Q. This is all your fault!
My parents made me go to that class you teach about growing up. I was 10. The class was OK. I thought they were over it. But now they want to talk with me about sex!
They dragged out your book.
They want to talk about it all the time! They are so annoying! The worst thing is that they think I’m going to have sex. It’s like they’re sure I’m on my way to doom. I told them I’m 12 and I’m not having sex any time soon.
Will you please tell them to let up on me? Also please tell them to stop assuming stuff about me.
I know some people my age who do stuff. I don’t do any stuff like that. I’m sick of hearing about rumors they hear about other kids. This kid they heard about is pregnant! This other kid they know got involved with someone who led them to drugs! I think this is because I’m an only. I wish I had a brother or sister they could think about. They need to trust that I’ve learned what they’ve taught me, right?
Mary Jo’s response: Your parents sound like people who care about you enough to annoy you! I loved your words. It may seem odd, but I wish more parents were as annoying as yours! Adults can guide young people as they grow. Right now, yours need to relax a bit. Yes, they do need to trust your ability to follow their guidance.
It’s frustrating to be judged by other young people’s choices. Your parents sound like the kind of people who would worry about you even if you had siblings.
Better communication nearly always helps with relationships. Your unease began when your parents tried to talk about the class you attended with me two years ago.
I believe they mean well. They worry about you.
Try to see this from their eyes. I think your parents are frightened. Their love for you is intense. Protecting you is their main goal. They get caught up in “what ifs” – what if my kid makes poor choices and pays for them with life-long consequences?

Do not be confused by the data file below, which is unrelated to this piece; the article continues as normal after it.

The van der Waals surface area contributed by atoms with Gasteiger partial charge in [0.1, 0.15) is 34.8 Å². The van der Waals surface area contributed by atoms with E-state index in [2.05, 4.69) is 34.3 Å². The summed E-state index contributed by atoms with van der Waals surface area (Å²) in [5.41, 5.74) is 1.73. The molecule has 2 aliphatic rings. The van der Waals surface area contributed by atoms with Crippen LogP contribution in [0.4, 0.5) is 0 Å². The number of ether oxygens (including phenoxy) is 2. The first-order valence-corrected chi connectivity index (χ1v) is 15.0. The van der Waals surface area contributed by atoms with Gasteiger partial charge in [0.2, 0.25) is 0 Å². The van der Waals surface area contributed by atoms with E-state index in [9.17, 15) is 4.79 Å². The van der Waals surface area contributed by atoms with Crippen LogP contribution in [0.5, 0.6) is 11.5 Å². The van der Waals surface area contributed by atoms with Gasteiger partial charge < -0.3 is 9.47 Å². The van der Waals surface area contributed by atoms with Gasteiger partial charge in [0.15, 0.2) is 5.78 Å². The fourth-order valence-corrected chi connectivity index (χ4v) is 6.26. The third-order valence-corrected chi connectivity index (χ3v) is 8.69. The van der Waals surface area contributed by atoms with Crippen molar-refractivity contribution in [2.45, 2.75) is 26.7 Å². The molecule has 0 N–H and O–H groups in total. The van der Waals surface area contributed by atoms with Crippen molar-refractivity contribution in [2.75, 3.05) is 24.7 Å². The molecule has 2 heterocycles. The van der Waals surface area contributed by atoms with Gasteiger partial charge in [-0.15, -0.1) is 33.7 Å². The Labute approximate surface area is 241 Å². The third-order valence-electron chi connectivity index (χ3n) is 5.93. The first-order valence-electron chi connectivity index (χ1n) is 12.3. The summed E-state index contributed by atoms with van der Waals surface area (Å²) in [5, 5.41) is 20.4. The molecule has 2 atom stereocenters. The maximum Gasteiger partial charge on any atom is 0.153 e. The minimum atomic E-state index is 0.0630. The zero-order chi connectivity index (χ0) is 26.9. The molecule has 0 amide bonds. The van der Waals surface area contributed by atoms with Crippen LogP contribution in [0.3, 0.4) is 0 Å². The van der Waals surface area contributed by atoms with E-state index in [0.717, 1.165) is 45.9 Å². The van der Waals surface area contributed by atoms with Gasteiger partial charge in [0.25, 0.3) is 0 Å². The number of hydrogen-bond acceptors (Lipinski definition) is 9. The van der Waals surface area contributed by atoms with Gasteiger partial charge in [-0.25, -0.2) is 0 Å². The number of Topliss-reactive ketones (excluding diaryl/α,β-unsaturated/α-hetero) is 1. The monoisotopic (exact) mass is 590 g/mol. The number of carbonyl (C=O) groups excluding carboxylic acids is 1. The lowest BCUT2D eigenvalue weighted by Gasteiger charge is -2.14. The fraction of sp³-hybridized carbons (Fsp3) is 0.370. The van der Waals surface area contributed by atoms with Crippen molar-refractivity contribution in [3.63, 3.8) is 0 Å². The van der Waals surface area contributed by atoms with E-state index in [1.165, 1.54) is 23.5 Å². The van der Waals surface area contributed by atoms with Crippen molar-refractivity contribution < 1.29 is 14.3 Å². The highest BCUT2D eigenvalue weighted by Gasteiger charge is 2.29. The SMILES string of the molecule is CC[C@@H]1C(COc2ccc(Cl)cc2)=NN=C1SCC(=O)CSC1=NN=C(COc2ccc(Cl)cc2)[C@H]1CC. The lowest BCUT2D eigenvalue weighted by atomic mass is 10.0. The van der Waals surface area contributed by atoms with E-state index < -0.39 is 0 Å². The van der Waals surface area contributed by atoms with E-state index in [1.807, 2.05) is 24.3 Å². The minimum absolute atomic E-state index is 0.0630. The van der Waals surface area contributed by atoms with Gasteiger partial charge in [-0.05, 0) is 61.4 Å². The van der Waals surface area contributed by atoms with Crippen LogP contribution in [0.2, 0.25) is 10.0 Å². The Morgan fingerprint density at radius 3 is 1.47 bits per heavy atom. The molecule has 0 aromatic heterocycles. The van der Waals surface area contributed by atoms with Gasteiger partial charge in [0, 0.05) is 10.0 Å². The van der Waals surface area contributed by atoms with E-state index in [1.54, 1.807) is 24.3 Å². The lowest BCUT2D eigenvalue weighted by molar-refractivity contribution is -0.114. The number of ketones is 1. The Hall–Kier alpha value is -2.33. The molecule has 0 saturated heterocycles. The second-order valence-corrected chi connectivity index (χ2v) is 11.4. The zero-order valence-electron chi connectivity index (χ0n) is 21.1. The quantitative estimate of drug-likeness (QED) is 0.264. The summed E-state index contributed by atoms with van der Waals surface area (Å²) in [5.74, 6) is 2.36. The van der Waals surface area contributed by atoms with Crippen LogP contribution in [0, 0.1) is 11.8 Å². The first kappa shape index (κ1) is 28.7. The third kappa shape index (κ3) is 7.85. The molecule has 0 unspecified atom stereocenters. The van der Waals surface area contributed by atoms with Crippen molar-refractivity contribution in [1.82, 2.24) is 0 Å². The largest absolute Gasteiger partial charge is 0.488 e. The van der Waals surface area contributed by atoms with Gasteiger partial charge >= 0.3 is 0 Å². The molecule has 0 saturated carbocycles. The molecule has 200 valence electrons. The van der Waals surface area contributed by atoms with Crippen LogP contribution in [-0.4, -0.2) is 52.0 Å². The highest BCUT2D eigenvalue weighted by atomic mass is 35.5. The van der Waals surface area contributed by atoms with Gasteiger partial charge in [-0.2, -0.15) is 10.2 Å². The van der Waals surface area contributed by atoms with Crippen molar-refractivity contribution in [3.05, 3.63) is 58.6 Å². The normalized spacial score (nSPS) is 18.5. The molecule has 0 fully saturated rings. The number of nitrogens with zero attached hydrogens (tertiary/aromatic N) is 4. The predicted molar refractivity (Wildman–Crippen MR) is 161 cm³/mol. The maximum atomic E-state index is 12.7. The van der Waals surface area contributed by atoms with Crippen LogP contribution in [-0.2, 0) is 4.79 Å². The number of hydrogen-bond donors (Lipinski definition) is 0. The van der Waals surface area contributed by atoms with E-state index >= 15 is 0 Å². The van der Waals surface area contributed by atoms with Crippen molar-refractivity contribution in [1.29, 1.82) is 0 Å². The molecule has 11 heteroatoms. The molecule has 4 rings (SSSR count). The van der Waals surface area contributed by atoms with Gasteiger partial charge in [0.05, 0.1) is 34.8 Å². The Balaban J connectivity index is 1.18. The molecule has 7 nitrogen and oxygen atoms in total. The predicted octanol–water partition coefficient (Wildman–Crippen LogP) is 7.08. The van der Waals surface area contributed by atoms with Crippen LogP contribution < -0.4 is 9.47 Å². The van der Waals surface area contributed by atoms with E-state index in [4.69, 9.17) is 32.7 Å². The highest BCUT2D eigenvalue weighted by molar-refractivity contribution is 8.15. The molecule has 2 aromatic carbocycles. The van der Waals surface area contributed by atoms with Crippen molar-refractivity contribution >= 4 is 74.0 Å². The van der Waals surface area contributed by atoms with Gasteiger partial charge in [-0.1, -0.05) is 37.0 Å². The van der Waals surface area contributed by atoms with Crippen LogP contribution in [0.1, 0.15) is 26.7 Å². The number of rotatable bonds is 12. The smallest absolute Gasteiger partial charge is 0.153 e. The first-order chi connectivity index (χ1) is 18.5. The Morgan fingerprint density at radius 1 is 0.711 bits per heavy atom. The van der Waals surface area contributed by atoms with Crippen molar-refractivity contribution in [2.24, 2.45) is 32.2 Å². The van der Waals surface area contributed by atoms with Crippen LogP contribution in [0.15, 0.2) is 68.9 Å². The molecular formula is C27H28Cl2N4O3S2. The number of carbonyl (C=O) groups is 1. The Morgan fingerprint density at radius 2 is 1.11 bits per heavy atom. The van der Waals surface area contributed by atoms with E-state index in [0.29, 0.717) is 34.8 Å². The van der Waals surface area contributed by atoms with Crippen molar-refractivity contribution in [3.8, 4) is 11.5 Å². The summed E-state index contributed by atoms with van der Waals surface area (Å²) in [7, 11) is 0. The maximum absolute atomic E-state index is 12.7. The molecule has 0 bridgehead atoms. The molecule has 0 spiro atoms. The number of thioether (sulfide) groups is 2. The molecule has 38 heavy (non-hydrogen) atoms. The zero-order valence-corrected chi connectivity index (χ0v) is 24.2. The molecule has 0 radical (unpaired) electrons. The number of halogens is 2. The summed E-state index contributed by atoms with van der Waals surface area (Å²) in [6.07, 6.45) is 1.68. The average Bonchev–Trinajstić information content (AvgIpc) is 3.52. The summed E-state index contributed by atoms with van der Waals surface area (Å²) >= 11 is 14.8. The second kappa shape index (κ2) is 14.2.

If you are as honest with your parents as you are with me, you’ll be able to share your feelings. Your concern is deeper than sex. You are questioning your parents ability to trust you. Trust is hard to earn if lost. It doesn’t seem as if you did anything to violate their trust. Talk about this with your parents. Tell them you’re listening to them. Remind them you are not the same as the young people in their stories.
Let your behavior speak. Show them you’ve learned from them and you’re making good choices. Your actions speak louder than words. The more your behavior shows you’re doing the right thing, the more they will trust you.
These hints are for your parents. Please share them.
1. Your young person is unique. Try not to judge based on rumors you hear about other teens. Most 12-year-olds are not having sex.
2. Listen to hear. A conversation with your young person is much better than a lecture.
3. Respect your young person. If trust has not been violated, try to relax.
4. “What ifs” will make connection difficult. Take life one day at a time, without projecting scenarios for the future.
5. Avoid nagging. Give your young person a chance to make smart choices.
Peer Educator Response: Thinking about sex is normal. Twelve is young to get sexually involved, though. It’s hard, but if you stay open with your parents, they’ll be able to help you when you’re older. Why not give them a chance?
Have a question? Send it to Dr. Mary Jo Podgurski’s email firstname.lastname@example.org.